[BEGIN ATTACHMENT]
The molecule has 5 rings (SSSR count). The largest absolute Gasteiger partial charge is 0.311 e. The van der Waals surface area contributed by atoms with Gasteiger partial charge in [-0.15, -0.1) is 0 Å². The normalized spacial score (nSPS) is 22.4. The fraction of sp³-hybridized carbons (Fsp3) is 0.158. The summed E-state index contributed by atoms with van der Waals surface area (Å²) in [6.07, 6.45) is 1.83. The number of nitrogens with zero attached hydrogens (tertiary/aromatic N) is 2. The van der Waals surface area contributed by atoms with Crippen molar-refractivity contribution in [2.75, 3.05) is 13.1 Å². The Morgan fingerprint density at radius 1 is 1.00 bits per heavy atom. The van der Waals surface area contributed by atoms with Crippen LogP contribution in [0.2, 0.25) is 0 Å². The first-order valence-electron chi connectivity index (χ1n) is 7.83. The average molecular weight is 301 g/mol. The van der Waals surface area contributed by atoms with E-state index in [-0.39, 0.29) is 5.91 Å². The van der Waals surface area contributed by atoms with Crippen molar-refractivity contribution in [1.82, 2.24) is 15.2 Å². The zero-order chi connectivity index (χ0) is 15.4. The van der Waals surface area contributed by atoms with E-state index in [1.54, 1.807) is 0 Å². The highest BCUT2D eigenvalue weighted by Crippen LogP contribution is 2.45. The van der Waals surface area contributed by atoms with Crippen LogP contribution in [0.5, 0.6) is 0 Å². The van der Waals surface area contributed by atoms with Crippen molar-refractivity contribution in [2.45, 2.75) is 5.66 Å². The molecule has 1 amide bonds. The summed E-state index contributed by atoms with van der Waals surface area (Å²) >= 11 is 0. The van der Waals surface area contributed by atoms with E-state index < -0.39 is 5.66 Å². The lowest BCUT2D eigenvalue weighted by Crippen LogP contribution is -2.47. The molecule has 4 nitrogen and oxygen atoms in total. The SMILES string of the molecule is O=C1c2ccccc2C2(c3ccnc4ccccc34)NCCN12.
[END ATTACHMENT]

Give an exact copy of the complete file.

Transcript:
The molecule has 5 rings (SSSR count). The largest absolute Gasteiger partial charge is 0.311 e. The van der Waals surface area contributed by atoms with Gasteiger partial charge in [-0.15, -0.1) is 0 Å². The normalized spacial score (nSPS) is 22.4. The fraction of sp³-hybridized carbons (Fsp3) is 0.158. The summed E-state index contributed by atoms with van der Waals surface area (Å²) in [6.07, 6.45) is 1.83. The number of nitrogens with zero attached hydrogens (tertiary/aromatic N) is 2. The van der Waals surface area contributed by atoms with Crippen molar-refractivity contribution in [2.75, 3.05) is 13.1 Å². The Morgan fingerprint density at radius 1 is 1.00 bits per heavy atom. The van der Waals surface area contributed by atoms with Crippen LogP contribution in [0.2, 0.25) is 0 Å². The first-order valence-electron chi connectivity index (χ1n) is 7.83. The average molecular weight is 301 g/mol. The van der Waals surface area contributed by atoms with E-state index in [-0.39, 0.29) is 5.91 Å². The van der Waals surface area contributed by atoms with Crippen molar-refractivity contribution in [1.82, 2.24) is 15.2 Å². The zero-order chi connectivity index (χ0) is 15.4. The van der Waals surface area contributed by atoms with E-state index in [1.54, 1.807) is 0 Å². The highest BCUT2D eigenvalue weighted by Crippen LogP contribution is 2.45. The van der Waals surface area contributed by atoms with Crippen LogP contribution in [0.5, 0.6) is 0 Å². The van der Waals surface area contributed by atoms with Crippen molar-refractivity contribution in [2.45, 2.75) is 5.66 Å². The molecule has 1 amide bonds. The summed E-state index contributed by atoms with van der Waals surface area (Å²) >= 11 is 0. The van der Waals surface area contributed by atoms with E-state index < -0.39 is 5.66 Å². The lowest BCUT2D eigenvalue weighted by Crippen LogP contribution is -2.47. The molecule has 4 nitrogen and oxygen atoms in total. The SMILES string of the molecule is O=C1c2ccccc2C2(c3ccnc4ccccc34)NCCN12.